8. Hi everyone! I would like to contribute with a review. As I was taking pictures of the pen that I reviewed I realized that taking a good picture requires skills and possibly means... apparently I lack both. I am reluctant to post this review, but I welcome feedback on how to improve. I decided to review this unusual Sailor pen because I did not find any past review on FPN and other online spaces. Also, the pen comes with a Cobra Nib, that is quite an unusual nib in the Sailor line up. The pen is part of a maki-e collection commissioned by Sailor to urushi artist Koushu Nishihara that has created five designs using urushi lacquering methods in combination with a variety of of maki-e and Negoro Nuri techniques. Depending on the source, the series is called Koshyu or Kou-shu or even Koushuu (so if you google it, try alternative spellings). My model is called Hirame and consists of several layers or urushi mixed with gold powder. The artist's signature is present. The main reason that I ended up with this pen is that I wanted the Sailor Cobra Nib to enrich my Sailor nib collection and this is one of the few Sailor models on which this elusive nib is available. Let's start with the presentation box: This is a pretty much standard presentation box for Sailor high end pens (well, King of Pen series enjoys a much more impressive box). The wooden box comes with a "pen kimono" that is nice, a piece of polishing cloth, a couple of cartridges, a converter, instructions and a leaflet describing the Cobra nib. I would have expected a more distinctive presentation with a bottle of ink, but what I got is not a problem, I bought a pen and not a box. Let's now describe with more details the pen. Now things get more interesting. The pen is based on an oversize version of the well known Profit 1911 (large). It is a huge pen! A comparison with a Profit 1911 Large can put things into perspective: If the Profit 1911 is a large pen at 14 cm (5.5 inches), this en-longed model comes close to 16 cm (6.3 inches). The pen is built with a matte black material and only the central body is covered in urushi. The urushi gives the pen some extra millimeters in the diameter of the central body. All other details mirror the standard design of the Profit 1911. As you might expect, this pen is a bit heavier than the Profit 1911, around 25 grams as opposed to 21.5 grams of the large Profit model. While the idea that the urushi/maki-e decoration is limited to just one section of the pen might not be so appealing, it has some unquestionable advantages. First, the pen can be posted without prejudice to the urushi (well, not that you really need to post it!). Second, and most important, the nib section can be unscrewed and replaced... The pen is a standard converter/cartridge design as most Sailor pens. What is particularly interesting is that the nib section is compatible with the Sailor Profit 1911 Large nib section. They are interchangeable! This means that if you own other Profit pens (I tested this only on the large model) you can play with the nib section and move nibs across your collection. Personally it is exactly what I did. While the Cobra Nib is great, it is impractical for daily use. In the picture below you can see the swap between the Cobra nib and another specialty nib (Emperor) coming from my 1911: I was unable to take usable close-ups of the nib. However, a fellow FPN member took some gorgeous close-ups of the Cobra Nib (and the King Eagle one) and posted them here. It is worth taking a look. The name is a perfect reflection of the design of the nib that does look like a cobra head. It is an incredibly wet nib capable of huge strokes. Honesty, I do not see anyone writing with a Cobra Nib on a daily basis, even signatures could be excessive with this kind of super broad strokes. Admittedly it is a very special nib, a small work of art per se. Here a fountain pen enthusiast shows how the nib performs and can provide a bit of line variation. A final note on price and availability. I do not know the exact issue date of these pens, but they are quite recent. Looking around on line you can find the basic model with a Togi nib (the entry level in Sailor family of specialty nibs) for 670-800 usd. It is not clear to me if the on line stores advertising them have the pens ready to ship or have to special order them to Sailor. They are sometimes advertised as limited editions, but they are not: there is no limitation number and nothing indicating a limited run. However, given the price tag, I would not imagine too many of them out there. The pen with the Cobra Nib of course costs a lot more, close to 2k. Final evaluation. With 20/20 hindsight this was not a very smart purchase. In the same price range, there are lot of very attractive urushi pens that can make it as a daily writer. However, I am relieved by the fact that I can easily swap nibs between this model and other Sailor pens I own. It is a small consolation, but at least I can use it and I do not have to relegate it in a drawer. The oversize pen is very well balanced and with my unusual grip actually it works perfect, like a glove. This was kind of a discovery for me. I really like slim long pens now and I hope soon to be able to get a Nakaya long. I hope that these notes (and lousy pictures) can be useful for other pen enthusiasts that are curious about this Sailor series or might consider a purchase in the future. Mattia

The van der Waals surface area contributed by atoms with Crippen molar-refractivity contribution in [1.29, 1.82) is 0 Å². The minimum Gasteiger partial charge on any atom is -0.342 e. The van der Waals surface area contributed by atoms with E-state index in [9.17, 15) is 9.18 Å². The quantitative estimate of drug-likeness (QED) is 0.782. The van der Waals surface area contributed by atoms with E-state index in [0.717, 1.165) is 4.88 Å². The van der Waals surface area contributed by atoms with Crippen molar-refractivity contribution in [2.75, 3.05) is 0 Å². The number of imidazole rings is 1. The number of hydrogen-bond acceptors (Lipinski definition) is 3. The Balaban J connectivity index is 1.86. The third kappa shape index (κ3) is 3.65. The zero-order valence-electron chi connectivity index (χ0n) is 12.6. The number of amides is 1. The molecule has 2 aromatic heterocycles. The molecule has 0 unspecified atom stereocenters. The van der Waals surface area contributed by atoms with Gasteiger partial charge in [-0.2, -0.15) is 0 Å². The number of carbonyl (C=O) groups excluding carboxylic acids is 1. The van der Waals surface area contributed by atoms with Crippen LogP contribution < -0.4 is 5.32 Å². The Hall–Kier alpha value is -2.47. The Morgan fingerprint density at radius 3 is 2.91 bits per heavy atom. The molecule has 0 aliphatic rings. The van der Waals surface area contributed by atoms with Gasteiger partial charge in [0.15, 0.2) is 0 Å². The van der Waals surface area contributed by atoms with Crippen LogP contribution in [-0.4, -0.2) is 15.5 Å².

9. Hello Everyone! We had a very nice Exhibition of Pelikan Fountain Pens at our store, and I though it would be very nice to share it with you. We had historical pieces brought directly from the Museum of Hannover in Germany and also a Personal Collection of Pelikan Maki-e, which was lent by a very nice collector! If you would like to see pictures of the Exhibition and the Pelikan Maki-e just click here: Pelikan Exhibition at Iguana Sell Pelikan Maki-e Collection Hope you like it! Have a nice day! Pilar Iguana Sell